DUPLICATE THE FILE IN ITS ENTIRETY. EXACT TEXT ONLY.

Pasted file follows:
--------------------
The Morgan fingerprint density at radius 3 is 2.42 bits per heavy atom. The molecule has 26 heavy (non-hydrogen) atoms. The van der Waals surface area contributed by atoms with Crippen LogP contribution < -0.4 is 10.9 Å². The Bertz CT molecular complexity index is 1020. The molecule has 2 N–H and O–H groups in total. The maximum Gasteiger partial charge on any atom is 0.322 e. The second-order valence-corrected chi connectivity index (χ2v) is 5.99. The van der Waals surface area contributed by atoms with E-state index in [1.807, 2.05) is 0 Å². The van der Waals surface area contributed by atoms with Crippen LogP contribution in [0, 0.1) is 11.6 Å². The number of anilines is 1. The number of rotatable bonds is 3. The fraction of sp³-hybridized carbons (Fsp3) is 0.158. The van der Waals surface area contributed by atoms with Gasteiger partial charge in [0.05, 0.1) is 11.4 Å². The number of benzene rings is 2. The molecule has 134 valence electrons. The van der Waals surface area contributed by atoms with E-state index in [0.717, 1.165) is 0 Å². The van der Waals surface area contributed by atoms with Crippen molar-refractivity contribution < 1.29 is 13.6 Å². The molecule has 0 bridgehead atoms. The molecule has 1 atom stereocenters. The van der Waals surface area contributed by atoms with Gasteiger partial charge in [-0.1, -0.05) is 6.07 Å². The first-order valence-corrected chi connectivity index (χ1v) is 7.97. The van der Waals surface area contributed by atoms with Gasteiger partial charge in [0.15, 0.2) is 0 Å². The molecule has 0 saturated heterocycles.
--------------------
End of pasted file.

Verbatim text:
The Morgan fingerprint density at radius 3 is 2.42 bits per heavy atom. The molecule has 26 heavy (non-hydrogen) atoms. The van der Waals surface area contributed by atoms with Crippen LogP contribution < -0.4 is 10.9 Å². The Bertz CT molecular complexity index is 1020. The molecule has 2 N–H and O–H groups in total. The maximum Gasteiger partial charge on any atom is 0.322 e. The second-order valence-corrected chi connectivity index (χ2v) is 5.99. The van der Waals surface area contributed by atoms with E-state index in [1.807, 2.05) is 0 Å². The van der Waals surface area contributed by atoms with Crippen LogP contribution in [0, 0.1) is 11.6 Å². The number of anilines is 1. The number of rotatable bonds is 3. The fraction of sp³-hybridized carbons (Fsp3) is 0.158. The van der Waals surface area contributed by atoms with Gasteiger partial charge in [0.05, 0.1) is 11.4 Å². The number of benzene rings is 2. The molecule has 134 valence electrons. The van der Waals surface area contributed by atoms with E-state index in [0.717, 1.165) is 0 Å². The van der Waals surface area contributed by atoms with Crippen molar-refractivity contribution < 1.29 is 13.6 Å². The molecule has 0 bridgehead atoms. The molecule has 1 atom stereocenters. The van der Waals surface area contributed by atoms with Gasteiger partial charge in [-0.1, -0.05) is 6.07 Å². The first-order valence-corrected chi connectivity index (χ1v) is 7.97. The van der Waals surface area contributed by atoms with Gasteiger partial charge in [0.15, 0.2) is 0 Å². The molecule has 0 saturated heterocycles.